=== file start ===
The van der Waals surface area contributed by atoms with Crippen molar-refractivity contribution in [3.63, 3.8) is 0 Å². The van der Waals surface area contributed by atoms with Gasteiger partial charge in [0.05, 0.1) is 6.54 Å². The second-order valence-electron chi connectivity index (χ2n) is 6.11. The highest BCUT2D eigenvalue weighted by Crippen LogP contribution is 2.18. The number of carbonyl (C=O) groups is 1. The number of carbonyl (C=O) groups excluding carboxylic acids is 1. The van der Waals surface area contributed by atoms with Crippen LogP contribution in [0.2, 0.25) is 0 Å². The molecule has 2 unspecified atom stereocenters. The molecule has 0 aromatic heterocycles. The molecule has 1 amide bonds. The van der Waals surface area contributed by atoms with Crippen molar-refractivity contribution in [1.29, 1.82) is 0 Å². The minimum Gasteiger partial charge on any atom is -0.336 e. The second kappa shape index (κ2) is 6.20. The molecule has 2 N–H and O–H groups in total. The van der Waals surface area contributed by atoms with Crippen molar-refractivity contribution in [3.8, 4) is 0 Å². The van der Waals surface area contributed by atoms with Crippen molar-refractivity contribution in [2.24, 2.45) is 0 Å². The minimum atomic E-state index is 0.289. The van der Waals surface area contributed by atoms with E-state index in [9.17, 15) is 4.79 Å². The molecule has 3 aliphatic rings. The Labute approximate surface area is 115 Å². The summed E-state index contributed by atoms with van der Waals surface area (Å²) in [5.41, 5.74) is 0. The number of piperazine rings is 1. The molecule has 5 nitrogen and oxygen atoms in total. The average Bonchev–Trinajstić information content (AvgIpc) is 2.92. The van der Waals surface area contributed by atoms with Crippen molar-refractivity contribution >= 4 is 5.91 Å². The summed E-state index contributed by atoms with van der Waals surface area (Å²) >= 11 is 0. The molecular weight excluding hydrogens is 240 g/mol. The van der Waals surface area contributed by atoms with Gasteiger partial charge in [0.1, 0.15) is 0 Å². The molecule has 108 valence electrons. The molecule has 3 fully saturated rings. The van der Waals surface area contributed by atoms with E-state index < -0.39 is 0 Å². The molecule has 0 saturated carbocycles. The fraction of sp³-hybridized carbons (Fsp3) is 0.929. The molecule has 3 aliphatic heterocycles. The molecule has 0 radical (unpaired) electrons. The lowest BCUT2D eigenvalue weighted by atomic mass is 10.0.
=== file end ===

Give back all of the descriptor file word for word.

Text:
The van der Waals surface area contributed by atoms with Crippen molar-refractivity contribution in [3.63, 3.8) is 0 Å². The van der Waals surface area contributed by atoms with Gasteiger partial charge in [0.05, 0.1) is 6.54 Å². The second-order valence-electron chi connectivity index (χ2n) is 6.11. The highest BCUT2D eigenvalue weighted by Crippen LogP contribution is 2.18. The number of carbonyl (C=O) groups is 1. The number of carbonyl (C=O) groups excluding carboxylic acids is 1. The van der Waals surface area contributed by atoms with Crippen LogP contribution in [0.2, 0.25) is 0 Å². The molecule has 2 unspecified atom stereocenters. The molecule has 0 aromatic heterocycles. The molecule has 1 amide bonds. The van der Waals surface area contributed by atoms with Crippen molar-refractivity contribution in [1.29, 1.82) is 0 Å². The minimum Gasteiger partial charge on any atom is -0.336 e. The second kappa shape index (κ2) is 6.20. The molecule has 2 N–H and O–H groups in total. The van der Waals surface area contributed by atoms with Crippen molar-refractivity contribution in [3.8, 4) is 0 Å². The van der Waals surface area contributed by atoms with Crippen molar-refractivity contribution in [2.24, 2.45) is 0 Å². The minimum atomic E-state index is 0.289. The van der Waals surface area contributed by atoms with E-state index in [9.17, 15) is 4.79 Å². The molecule has 3 aliphatic rings. The Labute approximate surface area is 115 Å². The summed E-state index contributed by atoms with van der Waals surface area (Å²) in [5.41, 5.74) is 0. The number of piperazine rings is 1. The molecule has 5 nitrogen and oxygen atoms in total. The average Bonchev–Trinajstić information content (AvgIpc) is 2.92. The van der Waals surface area contributed by atoms with Crippen molar-refractivity contribution >= 4 is 5.91 Å². The summed E-state index contributed by atoms with van der Waals surface area (Å²) >= 11 is 0. The molecular weight excluding hydrogens is 240 g/mol. The van der Waals surface area contributed by atoms with Gasteiger partial charge in [0.1, 0.15) is 0 Å². The molecule has 108 valence electrons. The molecule has 3 fully saturated rings. The van der Waals surface area contributed by atoms with E-state index < -0.39 is 0 Å². The molecule has 0 saturated carbocycles. The fraction of sp³-hybridized carbons (Fsp3) is 0.929. The molecule has 3 aliphatic heterocycles. The molecule has 0 radical (unpaired) electrons. The lowest BCUT2D eigenvalue weighted by atomic mass is 10.0.